Consciousness Blog 15 July 2012

A team of researchers at the University of Zurich has shown a strong association between altruistic behaviour and the size of the TPJ (right temporo parietal junction) in human subjects.

It has been known for a long time that the TPJ, at the junction of the parietal and temporal lobes, is involved in Theory of Mind (awareness of other people's mental states) but this is the first time that a direct causal link has been both demonstrated and measured.

Specifically, Ernst Fehr, Director of the Department of Economics, and four colleagues measured the quantity of grey matter in the TPJs in their 30 subjects using voxel-based morphometry, and compared the results with the behaviour of the subjects in a series of situations offering opportunities for altruism. The degree of altruism shown occupied a very wide spectrum.

“The structure of the TPJ strongly predicts an individual’s set point for altruistic behavior, while activity in this brain region predicts an individual’s acceptable cost for altruistic actions,” reports lead author Yosuke Morishima of the Laboratory for Social and Neural Systems Research at the University.

One interesting sidelight was that sense of fairness was strongly implicated in the results: people were much more likely to be altruistic if the results of their altruism were to narrow rather than widen disparities in comparative wealth (in terms of the game being played). But such differences did not affect the overall link between TPJ volume and degree of altruism.

Ernst Fehr adds: "These are exciting results for us. However, one should not jump to the conclusion that altruistic behavior is determined by biological factors alone. The volume of gray matter is also influenced by social processes." Although there seems likely to be a strong genetic component in TPJ volume, Fehr points out that the brain retains considerable plasticity during individual social development; thus appropriate training or social norms may impact both on thhe volume of TPJ grey matter and hence on altruistic behaviour, subconscious though its springs may be.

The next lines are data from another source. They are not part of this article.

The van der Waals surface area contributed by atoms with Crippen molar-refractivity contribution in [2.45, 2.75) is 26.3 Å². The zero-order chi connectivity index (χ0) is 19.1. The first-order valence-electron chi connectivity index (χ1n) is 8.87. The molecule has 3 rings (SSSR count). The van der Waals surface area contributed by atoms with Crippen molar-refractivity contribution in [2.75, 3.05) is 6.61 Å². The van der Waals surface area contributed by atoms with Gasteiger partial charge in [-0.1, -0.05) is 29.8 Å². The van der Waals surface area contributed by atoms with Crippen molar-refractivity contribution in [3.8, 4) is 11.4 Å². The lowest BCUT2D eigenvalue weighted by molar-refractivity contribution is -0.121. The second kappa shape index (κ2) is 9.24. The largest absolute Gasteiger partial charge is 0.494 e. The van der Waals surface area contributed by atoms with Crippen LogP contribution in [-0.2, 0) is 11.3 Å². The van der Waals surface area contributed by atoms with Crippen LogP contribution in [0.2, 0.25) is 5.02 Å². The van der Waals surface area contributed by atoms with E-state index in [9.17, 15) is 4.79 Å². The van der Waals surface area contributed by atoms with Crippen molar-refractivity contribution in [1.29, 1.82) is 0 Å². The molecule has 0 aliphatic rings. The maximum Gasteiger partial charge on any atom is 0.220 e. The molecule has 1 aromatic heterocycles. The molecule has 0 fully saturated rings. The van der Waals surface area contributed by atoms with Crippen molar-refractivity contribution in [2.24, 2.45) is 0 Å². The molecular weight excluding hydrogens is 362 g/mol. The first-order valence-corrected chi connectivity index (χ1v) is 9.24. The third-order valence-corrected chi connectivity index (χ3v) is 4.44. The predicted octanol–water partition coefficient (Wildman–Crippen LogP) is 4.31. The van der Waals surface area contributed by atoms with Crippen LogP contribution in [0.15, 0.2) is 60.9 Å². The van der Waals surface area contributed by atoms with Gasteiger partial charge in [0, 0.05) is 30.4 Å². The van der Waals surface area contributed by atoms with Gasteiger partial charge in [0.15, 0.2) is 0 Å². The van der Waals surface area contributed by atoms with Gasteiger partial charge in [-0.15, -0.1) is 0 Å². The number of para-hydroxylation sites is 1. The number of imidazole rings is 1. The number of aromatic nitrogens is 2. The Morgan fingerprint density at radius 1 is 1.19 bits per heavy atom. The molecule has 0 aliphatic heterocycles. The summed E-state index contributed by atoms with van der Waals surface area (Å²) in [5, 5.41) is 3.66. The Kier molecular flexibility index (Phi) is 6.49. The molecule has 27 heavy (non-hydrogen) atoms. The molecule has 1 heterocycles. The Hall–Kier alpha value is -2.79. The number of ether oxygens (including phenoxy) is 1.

The expansion and growing sophistication of the human brain is strongly associated with the development of group living; and new methods of brain research have expanded our understanding of the high degree of functional specialization exhibited in the brain. So there will be little surprise that one particular part of the brain should have such a precisely observable role in social relationships.

But what about animals? The TPJ is not peculiar to humans; as a morphological formation it exists in all mammals, and had precursors in reptiles. Theory of Mind has been attributed variously to apes, elephants, dolphins and dogs among other species. Much recent research has emphasized the continuity of brain evolution, and has shown that many of the faculties which we like to believe make us human have their origins way back in evolution. Rather than testing animals for human-type altruistic behaviour, perhaps we should be looking to correlate other types of animal social behaviour with TPJ volume? It probably didn't originate in connection with Theory of Mind.

Read more in Chapter One of Agent Human by Michael Bell, The Origins and Purpose of Consciousness.


 

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